Immunity from Prosecution for Genocide

The Regina Leader Post on July 3, 2014, published an article under the headline “African Leaders Award Themselves Immunity from Court of Justice”:

A pan-African court set up to prosecute the continent’s worst criminals will not be allowed to try sitting heads of state or their cronies after they voted to give themselves immunity.

The continent’s leaders agreed on their exemption at a closed-door session of an African Union (AU) meeting, then tried to bury the decision in an obscure paragraph of the post-summit communiqué.

The decision was a “backward step in the fight against impunity … and a betrayal of victims of serious violations of human rights,” said a spokesman for Amnesty International. More than 40 activist organizations had opposed the move. Two sitting presidents – Uhuru Kenyatta of Kenya and Omar al-Bashir of Sudan – one former president, Laurent Gbagbo of Ivory Coast and one deputy president, William Ruto of Kenya, currently face trials at the International Criminal Court, where there is “no such immunity.”

The impression that there is “no such impunity” with regard to Canada and its legal status in the International Criminal Court is inculcated by Canada’s government. Foreign Affairs, Trade and Development Canada, publishes a historical note explaining its role in being the first nation to accept without reservation the jurisdiction of that court:

In order to ratify the Rome Statute of the International Criminal Court, Canada’s Parliament had to enact legislation to implement its obligations under the Rome Statute.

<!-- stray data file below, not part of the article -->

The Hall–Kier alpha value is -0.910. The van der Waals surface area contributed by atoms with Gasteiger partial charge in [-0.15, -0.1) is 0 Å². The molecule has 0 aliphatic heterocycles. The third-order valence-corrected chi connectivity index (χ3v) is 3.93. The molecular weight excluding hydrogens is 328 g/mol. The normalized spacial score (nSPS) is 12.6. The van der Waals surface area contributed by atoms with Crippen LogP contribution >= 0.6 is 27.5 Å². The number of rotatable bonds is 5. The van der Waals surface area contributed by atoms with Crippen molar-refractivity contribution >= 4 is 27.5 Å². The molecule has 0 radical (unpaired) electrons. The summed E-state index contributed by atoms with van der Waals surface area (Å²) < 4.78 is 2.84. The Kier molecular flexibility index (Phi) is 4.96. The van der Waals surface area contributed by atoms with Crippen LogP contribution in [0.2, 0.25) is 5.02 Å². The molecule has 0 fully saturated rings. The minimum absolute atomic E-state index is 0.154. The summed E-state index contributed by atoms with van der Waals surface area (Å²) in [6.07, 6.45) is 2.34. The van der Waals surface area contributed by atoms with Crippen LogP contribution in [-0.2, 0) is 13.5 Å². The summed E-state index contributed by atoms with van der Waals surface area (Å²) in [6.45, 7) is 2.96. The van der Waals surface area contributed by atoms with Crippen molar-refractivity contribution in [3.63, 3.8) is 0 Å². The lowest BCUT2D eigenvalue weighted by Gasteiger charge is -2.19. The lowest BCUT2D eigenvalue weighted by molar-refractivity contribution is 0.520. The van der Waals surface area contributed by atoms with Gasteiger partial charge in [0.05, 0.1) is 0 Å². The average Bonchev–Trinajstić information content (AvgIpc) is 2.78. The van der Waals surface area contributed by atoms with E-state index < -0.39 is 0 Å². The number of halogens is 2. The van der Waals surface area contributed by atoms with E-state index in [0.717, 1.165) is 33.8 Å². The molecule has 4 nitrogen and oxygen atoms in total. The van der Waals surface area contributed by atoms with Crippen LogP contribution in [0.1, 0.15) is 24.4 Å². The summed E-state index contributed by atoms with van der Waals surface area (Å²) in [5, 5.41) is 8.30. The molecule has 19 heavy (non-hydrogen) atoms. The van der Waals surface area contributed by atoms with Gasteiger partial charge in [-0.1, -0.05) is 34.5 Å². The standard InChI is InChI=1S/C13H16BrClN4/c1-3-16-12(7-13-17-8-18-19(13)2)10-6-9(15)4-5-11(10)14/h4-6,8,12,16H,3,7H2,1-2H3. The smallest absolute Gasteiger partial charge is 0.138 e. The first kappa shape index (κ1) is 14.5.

Canada became the first country in the world to incorporate the obligations of the Rome Statute into its national laws when it adopted the Crimes Against Humanity and War Crimes Act (CAHWCA) on June 24, 2000. Canada was then able to ratify the Rome Statute on July 9, 2000.

To ensure that Canada can fully cooperate with ICC proceedings, the CAHWCA also amended existing Canadian laws like the Criminal Code, Extradition Act and Mutual Legal Assistance in Criminal Matters Act.

The Crimes Against Humanity and War Crimes Act obliges Canada to arrest and surrender persons sought by the ICC for genocide, crimes against humanity and war crimes.

Canada’s surrender process under the CAHWCA is a streamlined version of Canada’s existing extradition process. In 1999, Canada amended its Extradition Act so it could legally surrender accused persons to the International Criminal Tribunals for the Former Yugoslavia and Rwanda. Under the CAHWCA, Canada simply added the ICC to this list.

Canada also eliminated all grounds for refusing requests for surrender from the ICC. Under the CAHWCA, the Extradition Act was also amended to ensure that a person requested for surrender in Canada could not claim statutory or common law immunity to block their surrender to the ICC. Finally, Canada amended the Extradition Act so that evidence could be offered in a summary form.